Bone and Joint Institute

Title

The Subacromial Balloon Spacer Versus Superior Capsular Reconstruction in the Treatment of Irreparable Rotator Cuff Tears: A Biomechanical Assessment

Document Type

Article

Publication Date

2-1-2019

Journal

Arthroscopy - Journal of Arthroscopic and Related Surgery

Volume

35

Issue

2

First Page

382

Last Page

389

URL with Digital Object Identifier

10.1016/j.arthro.2018.09.016

Abstract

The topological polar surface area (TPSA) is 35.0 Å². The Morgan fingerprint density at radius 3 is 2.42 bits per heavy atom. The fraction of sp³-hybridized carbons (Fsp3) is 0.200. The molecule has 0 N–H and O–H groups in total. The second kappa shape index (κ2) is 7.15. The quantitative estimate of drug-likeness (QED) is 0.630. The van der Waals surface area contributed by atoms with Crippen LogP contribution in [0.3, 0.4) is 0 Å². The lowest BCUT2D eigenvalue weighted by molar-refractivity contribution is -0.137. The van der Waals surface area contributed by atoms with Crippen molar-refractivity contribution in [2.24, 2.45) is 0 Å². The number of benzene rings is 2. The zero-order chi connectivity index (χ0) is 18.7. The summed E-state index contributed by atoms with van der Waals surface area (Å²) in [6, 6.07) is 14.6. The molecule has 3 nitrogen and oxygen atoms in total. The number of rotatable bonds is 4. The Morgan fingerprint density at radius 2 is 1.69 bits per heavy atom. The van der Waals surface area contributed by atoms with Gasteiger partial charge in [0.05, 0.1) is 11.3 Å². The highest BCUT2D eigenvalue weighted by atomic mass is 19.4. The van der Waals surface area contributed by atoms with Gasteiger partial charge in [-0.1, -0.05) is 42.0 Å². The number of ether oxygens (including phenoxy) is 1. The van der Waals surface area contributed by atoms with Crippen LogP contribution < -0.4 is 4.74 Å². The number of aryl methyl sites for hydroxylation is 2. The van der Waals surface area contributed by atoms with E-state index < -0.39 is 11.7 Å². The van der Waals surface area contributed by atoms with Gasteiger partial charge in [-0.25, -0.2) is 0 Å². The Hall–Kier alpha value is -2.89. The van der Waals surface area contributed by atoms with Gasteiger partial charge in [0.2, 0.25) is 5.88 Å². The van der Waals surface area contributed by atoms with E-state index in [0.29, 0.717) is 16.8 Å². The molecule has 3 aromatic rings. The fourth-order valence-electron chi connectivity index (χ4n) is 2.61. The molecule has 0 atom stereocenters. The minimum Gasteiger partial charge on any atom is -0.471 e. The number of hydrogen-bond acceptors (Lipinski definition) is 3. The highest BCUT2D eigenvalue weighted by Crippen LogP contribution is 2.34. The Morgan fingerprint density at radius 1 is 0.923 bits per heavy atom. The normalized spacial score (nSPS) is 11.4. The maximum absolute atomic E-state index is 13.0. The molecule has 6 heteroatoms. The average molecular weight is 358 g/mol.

© 2019 Arthroscopy Association of North America Purpose: To compare the subacromial balloon spacer with superior capsular reconstruction (SCR) for the treatment of massive irreparable rotator cuff tears. Methods: Eight male cadaveric shoulders were mounted on a custom shoulder simulator that permitted quasistatic deltoid and rotator cuff muscle loading. Four shoulder conditions were tested: intact, irreparable rotator cuff tear (torn), subacromial balloon spacer, and SCR. The primary outcomes were superior humeral head migration and functional shoulder abduction force, which were measured at 0°, 30°, 60°, and 90° of shoulder abduction. Results: In comparison to the intact condition, the torn condition resulted in a significant increase in superior humeral head migration at 0° (P =.03) and 30° (P =.02) of abduction. Insertion of the subacromial balloon spacer restored the humeral head position such that it was not significantly different from the intact condition (P =.18). Similarly, SCR restored the humeral head position such that it was not significantly different from the intact condition (P =.99). No significant differences were found between the balloon and SCR (P =.99). The functional abduction force was significantly decreased after tear creation (P =.01); however, the subacromial balloon (P =.40) and SCR (P =.99) restored functional abduction force comparable to the intact shoulder state. Conclusions: On the basis of the results, both techniques function to decrease superior humeral head migration and to restore more normal glenohumeral joint position and forces during various abduction positions. No substantial differences were identified between techniques at time zero. Clinical Relevance: The results of this laboratory study indicate that the balloon and SCR both provided mechanical effects that restored the humeral head position from the superiorly migrated location. As such, similar clinical effects can be expected at time zero in patients with massive rotator cuff tears.

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